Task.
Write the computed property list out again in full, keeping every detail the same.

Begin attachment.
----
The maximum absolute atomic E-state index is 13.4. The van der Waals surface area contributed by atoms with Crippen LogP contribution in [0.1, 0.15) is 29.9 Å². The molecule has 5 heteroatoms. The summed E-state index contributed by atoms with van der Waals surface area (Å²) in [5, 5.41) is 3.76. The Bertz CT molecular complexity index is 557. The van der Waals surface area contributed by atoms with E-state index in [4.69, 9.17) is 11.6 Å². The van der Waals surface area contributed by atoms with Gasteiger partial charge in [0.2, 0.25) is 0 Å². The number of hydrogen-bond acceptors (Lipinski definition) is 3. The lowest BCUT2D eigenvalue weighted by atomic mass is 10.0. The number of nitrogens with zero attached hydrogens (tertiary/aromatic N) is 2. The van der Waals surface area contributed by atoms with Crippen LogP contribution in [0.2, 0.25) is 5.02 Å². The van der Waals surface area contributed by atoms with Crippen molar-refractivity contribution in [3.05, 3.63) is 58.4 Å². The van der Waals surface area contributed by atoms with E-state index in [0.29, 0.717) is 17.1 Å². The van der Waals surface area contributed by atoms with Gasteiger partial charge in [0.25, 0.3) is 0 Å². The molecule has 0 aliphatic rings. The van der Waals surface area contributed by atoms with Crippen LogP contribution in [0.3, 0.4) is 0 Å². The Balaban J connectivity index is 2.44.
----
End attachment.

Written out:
The maximum absolute atomic E-state index is 13.4. The van der Waals surface area contributed by atoms with Crippen LogP contribution in [0.1, 0.15) is 29.9 Å². The molecule has 5 heteroatoms. The summed E-state index contributed by atoms with van der Waals surface area (Å²) in [5, 5.41) is 3.76. The Bertz CT molecular complexity index is 557. The van der Waals surface area contributed by atoms with E-state index in [4.69, 9.17) is 11.6 Å². The van der Waals surface area contributed by atoms with Gasteiger partial charge in [0.2, 0.25) is 0 Å². The number of hydrogen-bond acceptors (Lipinski definition) is 3. The lowest BCUT2D eigenvalue weighted by atomic mass is 10.0. The number of nitrogens with zero attached hydrogens (tertiary/aromatic N) is 2. The van der Waals surface area contributed by atoms with Crippen LogP contribution in [0.2, 0.25) is 5.02 Å². The van der Waals surface area contributed by atoms with Crippen molar-refractivity contribution in [3.05, 3.63) is 58.4 Å². The van der Waals surface area contributed by atoms with E-state index in [0.29, 0.717) is 17.1 Å². The van der Waals surface area contributed by atoms with Gasteiger partial charge in [0.25, 0.3) is 0 Å². The molecule has 0 aliphatic rings. The van der Waals surface area contributed by atoms with Crippen LogP contribution in [0.3, 0.4) is 0 Å². The Balaban J connectivity index is 2.44.